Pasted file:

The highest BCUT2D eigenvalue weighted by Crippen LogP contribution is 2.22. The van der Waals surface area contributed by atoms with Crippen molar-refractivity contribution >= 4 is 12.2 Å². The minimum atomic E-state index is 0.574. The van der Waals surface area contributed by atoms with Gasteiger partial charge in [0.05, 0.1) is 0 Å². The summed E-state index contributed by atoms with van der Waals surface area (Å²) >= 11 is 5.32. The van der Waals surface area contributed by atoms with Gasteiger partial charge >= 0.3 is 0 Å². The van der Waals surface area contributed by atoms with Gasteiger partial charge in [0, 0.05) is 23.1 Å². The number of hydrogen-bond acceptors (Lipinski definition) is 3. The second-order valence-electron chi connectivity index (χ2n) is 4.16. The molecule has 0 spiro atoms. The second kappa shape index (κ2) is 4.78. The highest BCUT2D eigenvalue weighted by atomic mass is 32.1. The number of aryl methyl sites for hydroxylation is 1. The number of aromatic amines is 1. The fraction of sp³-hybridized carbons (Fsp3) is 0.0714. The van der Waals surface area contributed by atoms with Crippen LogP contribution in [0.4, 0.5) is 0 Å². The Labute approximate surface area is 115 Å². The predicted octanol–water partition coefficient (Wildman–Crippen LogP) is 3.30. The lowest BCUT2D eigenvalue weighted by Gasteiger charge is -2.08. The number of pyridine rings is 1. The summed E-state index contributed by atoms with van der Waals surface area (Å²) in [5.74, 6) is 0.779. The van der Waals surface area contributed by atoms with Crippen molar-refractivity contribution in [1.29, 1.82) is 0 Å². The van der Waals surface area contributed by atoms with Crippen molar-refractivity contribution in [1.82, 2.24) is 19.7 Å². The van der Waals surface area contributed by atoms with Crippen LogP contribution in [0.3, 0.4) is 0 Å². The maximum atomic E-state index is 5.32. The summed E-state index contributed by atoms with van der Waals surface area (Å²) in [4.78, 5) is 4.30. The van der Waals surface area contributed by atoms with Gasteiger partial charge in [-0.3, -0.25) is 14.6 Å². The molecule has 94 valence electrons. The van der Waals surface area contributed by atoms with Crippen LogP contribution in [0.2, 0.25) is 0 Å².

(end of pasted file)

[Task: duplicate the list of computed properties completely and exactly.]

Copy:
The highest BCUT2D eigenvalue weighted by Crippen LogP contribution is 2.22. The van der Waals surface area contributed by atoms with Crippen molar-refractivity contribution >= 4 is 12.2 Å². The minimum atomic E-state index is 0.574. The van der Waals surface area contributed by atoms with Gasteiger partial charge in [0.05, 0.1) is 0 Å². The summed E-state index contributed by atoms with van der Waals surface area (Å²) >= 11 is 5.32. The van der Waals surface area contributed by atoms with Gasteiger partial charge >= 0.3 is 0 Å². The van der Waals surface area contributed by atoms with Gasteiger partial charge in [0, 0.05) is 23.1 Å². The number of hydrogen-bond acceptors (Lipinski definition) is 3. The second-order valence-electron chi connectivity index (χ2n) is 4.16. The molecule has 0 spiro atoms. The second kappa shape index (κ2) is 4.78. The highest BCUT2D eigenvalue weighted by atomic mass is 32.1. The number of aryl methyl sites for hydroxylation is 1. The number of aromatic amines is 1. The fraction of sp³-hybridized carbons (Fsp3) is 0.0714. The van der Waals surface area contributed by atoms with Crippen LogP contribution in [0.4, 0.5) is 0 Å². The Labute approximate surface area is 115 Å². The predicted octanol–water partition coefficient (Wildman–Crippen LogP) is 3.30. The lowest BCUT2D eigenvalue weighted by Gasteiger charge is -2.08. The number of pyridine rings is 1. The summed E-state index contributed by atoms with van der Waals surface area (Å²) in [5.74, 6) is 0.779. The van der Waals surface area contributed by atoms with Crippen molar-refractivity contribution in [1.29, 1.82) is 0 Å². The van der Waals surface area contributed by atoms with Crippen molar-refractivity contribution in [1.82, 2.24) is 19.7 Å². The van der Waals surface area contributed by atoms with Crippen LogP contribution in [0.3, 0.4) is 0 Å². The maximum atomic E-state index is 5.32. The summed E-state index contributed by atoms with van der Waals surface area (Å²) in [4.78, 5) is 4.30. The van der Waals surface area contributed by atoms with Gasteiger partial charge in [-0.3, -0.25) is 14.6 Å². The molecule has 94 valence electrons. The van der Waals surface area contributed by atoms with Crippen LogP contribution in [0.2, 0.25) is 0 Å².